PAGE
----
There is no doubt that this World Cup will be the highlight of the year and excitement is, as expected, building-up – as Africa is getting ready to become the centre of the world’s attention - albeit for only four weeks. In preparation for the World Cup, South Africa has had to invest billions towards the hosting of this memorable event. At the same time, we remain of the view that all the major infrastructure development will become a worth-while legacy for generations to come. We expect the games to leave a lasting legacy of better sporting facilities and information and communication technology that will continue to improve lives long after our last guest has left our shores.

Fellow Africans, we have always viewed the World Cup as a lifetime opportunity to showcase, not only South Africa’s modern infrastructure, but indeed our shared cultural heritage – our music, our dance, our arts and crafts, our humanity and what is more our shared optimism of a prosperous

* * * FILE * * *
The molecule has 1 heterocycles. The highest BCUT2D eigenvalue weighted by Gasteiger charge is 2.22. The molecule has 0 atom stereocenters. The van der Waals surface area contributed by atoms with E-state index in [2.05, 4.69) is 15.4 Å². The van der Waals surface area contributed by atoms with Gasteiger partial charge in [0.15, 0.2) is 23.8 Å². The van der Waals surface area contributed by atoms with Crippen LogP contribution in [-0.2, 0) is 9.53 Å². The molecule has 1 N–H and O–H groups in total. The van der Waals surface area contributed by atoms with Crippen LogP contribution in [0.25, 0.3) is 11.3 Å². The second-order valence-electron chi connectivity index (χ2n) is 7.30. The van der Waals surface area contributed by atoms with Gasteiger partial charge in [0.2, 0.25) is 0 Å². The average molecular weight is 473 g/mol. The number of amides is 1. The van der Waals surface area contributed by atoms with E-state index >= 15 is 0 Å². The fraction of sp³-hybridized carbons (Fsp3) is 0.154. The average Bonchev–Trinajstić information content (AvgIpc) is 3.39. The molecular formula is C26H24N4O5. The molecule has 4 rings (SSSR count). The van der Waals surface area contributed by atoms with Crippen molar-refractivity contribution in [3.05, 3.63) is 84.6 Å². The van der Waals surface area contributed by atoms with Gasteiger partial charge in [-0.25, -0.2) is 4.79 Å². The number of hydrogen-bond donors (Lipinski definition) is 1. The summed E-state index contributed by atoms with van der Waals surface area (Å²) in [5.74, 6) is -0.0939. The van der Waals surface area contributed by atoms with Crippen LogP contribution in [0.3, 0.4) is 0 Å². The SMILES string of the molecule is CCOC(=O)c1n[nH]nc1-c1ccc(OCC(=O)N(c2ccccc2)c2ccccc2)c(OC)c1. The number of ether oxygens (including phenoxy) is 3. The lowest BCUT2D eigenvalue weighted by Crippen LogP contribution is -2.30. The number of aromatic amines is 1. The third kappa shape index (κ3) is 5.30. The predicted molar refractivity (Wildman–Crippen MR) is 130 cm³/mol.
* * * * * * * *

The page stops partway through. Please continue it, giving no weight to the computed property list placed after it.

Since the very beginning of this long and arduous journey, our conviction has been that this has to be an African event – an event of international magnitude - that will help spread confidence and prosperity across the entire continent. As the World Cup event is officially inaugurated on June the 11th, let it also be that it is done in honour of this 47th Africa Day – for Africa Day signifies the birth of a new era of hope and prosperity, as opposed to the evil forces of colonialism, apartheid and backwardness.  As we converge here today, let us commit ourselves to building and maintaining peace on the Continent.
May it be that when we beat our African drums and dance and ululate – that our African ancestors could descend from where they are resting and grace the occasion – making it as peaceful and successful as they would have wanted. The successful hosting of this international event will be a befitting tribute to our fore-bearers who made it their business to instil self-confidence in us.